|Home>||Fire||>Legislation||>PII restrictions “continue to harm industry” suggests latest CLC survey|
PII restrictions “continue to harm industry” suggests latest CLC survey
14 June 2022
THE LIMITED availability of professional indemnity insurance (PII), in tandem with costly premiums, is continuing to harm construction businesses and limit firms’ ability to work on building safety remediation. That’s according to the second annual survey conducted by the Construction Leadership Council’s (CLC) PII Group.
The cross-industry survey reveals no real easing in the PII cover available to the profession since the PII Group carried out its first survey on this matter 12 months ago. The 2022 survey, which received 652 responses, has found that, although high-rise residential work represents just 5% or less of the current workload for two-thirds of businesses, many are still suffering from increased premiums and excess levels, coupled with wide-ranging exclusions on cover.
The CLC PII Group is “particularly concerned” that the situation is having a disproportionate effect on the ability of SMEs to take on work where cover for fire safety is required, to pay their premiums and to meet their claim excess in the event of a claim coming to fruition.
Nearly one-in-five (ie 17%) of respondents are paying more than 5% of their turnover for their annual premium. One-in-20 (5%) are paying more than 10% of their turnover for their premium, which is unsustainable for smaller businesses. Nearly a quarter (22%) of respondents are still unable to buy the cover they want or need. This represents a slight improvement on the 29% recorded in 2021.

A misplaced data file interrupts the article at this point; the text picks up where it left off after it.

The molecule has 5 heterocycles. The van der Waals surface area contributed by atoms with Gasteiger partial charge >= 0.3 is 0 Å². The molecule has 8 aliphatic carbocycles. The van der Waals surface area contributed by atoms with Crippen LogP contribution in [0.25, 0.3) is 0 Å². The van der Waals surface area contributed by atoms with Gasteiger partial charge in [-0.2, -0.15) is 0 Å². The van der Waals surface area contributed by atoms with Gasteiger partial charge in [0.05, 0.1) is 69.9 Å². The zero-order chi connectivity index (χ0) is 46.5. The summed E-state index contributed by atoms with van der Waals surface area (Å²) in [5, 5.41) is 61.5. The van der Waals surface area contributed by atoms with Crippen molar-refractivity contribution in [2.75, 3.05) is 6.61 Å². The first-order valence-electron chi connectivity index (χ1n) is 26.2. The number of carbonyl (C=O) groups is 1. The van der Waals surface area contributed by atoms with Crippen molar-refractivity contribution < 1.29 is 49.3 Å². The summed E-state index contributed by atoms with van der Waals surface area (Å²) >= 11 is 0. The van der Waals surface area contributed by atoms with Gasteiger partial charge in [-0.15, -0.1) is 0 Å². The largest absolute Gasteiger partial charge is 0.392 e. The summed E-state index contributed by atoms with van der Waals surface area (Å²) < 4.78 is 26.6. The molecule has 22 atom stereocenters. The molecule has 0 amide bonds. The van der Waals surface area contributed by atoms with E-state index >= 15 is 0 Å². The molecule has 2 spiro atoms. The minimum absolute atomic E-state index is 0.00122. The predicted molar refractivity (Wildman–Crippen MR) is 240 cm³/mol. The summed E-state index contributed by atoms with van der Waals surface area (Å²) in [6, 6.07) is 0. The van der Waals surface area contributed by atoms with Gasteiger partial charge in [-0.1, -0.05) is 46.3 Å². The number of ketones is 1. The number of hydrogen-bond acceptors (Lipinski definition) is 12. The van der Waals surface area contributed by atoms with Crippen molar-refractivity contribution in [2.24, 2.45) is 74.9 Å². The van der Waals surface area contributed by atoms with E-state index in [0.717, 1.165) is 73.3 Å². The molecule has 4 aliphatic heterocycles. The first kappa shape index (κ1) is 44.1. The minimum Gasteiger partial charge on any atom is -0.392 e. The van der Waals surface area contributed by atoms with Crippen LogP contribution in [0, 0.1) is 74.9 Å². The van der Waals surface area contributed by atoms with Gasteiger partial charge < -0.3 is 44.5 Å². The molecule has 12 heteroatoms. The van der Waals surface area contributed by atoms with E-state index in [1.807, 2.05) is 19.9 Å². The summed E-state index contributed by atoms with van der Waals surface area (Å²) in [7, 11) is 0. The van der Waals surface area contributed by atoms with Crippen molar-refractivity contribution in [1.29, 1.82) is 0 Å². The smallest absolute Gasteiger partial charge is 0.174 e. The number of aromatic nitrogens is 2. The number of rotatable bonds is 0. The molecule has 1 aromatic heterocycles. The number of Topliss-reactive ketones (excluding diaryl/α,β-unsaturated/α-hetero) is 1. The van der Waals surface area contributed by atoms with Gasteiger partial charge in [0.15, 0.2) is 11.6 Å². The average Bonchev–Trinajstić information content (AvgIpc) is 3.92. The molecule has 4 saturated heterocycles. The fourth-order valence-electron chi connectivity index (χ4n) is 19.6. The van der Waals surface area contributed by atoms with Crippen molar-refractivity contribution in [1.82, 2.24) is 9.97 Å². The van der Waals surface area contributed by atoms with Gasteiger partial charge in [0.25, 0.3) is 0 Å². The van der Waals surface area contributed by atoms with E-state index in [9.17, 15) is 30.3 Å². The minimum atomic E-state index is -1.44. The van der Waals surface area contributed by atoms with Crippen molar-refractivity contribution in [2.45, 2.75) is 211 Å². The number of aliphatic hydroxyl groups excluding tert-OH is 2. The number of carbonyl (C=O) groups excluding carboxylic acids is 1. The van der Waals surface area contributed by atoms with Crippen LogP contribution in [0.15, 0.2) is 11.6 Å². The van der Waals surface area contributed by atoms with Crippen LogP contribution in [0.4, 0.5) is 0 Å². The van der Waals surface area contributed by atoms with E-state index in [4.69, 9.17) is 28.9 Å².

Further, close on seven out of every ten respondents (68%) had restrictions on cover for fire safety (the same as in 2021). A quarter (24%) have lost jobs as a result of inadequate PI insurance compared with 31% in 2021, while three out of every ten respondents (30%) have changed the nature of their work due to inadequate PII. This figure compares with 29% last year.
More than four-in-ten (42%) said that the experience of buying PII was significantly worse than their last renewal. A third (33%) of respondents have been declined insurance by three insurers or more, which is an improvement on 2021 when this figure stood at 44%.
Slightly more respondents have secured a claim excess that’s 2% or less of their turnover (67% of them, in fact, compared to 64% last year). Just over one-in-ten (12%) harbour an excess that’s 21% of their turnover or more compared to 4% of respondents last year. There has been a slight improvement in the amount of cover available for ‘any one claim’ rather than ‘in the aggregate’ (64% compared to 60% last year).Commenting on the survey results, Samantha Peat (managing director at Wren Managers and chair of the CLC’s PII Group) stated: “The market conditions for PII cover remain extremely tough for construction firms, and particularly so SMEs. In light of the energy price rises and materials inflation, these are worrying times. The CLC’s PII Group will continue to work with Government and insurers to try and ease the situation.”
- Construction Leadership Council announces review of growing PI insurance crisis
- Police forces across country unite in action designed to tackle knife crime
- Hotelier jailed for fire safety breaches
- NPCC issues revised 2020 Security Systems Policy for installers and ARCs
- The weakest link
- Care-focused organisations warned against “taking risks” on fire safety
- RICS highlights importance of expertise required to sign off EWS1 forms
- Dogs rescued from fire caused by candle
- Time for end users to migrate to Integriti as Concept reaches End of Life
- BSIA calls for urgent clarity over regulatory regime
- Government outlines fire service reforms
- From the editor
- Fire safety returns home to NEC Birmingham
- Blog for FSM website
- Fire safety on the agenda in Scotland
- Visual alarm devices and the new EN 54:23 simplified
- Legal advice to top agenda at Fire Safety North
- Key fire figures keep seats despite hung parliament
- Sixty high-rise buildings fail fire risk tests
- FSF makes more key appointments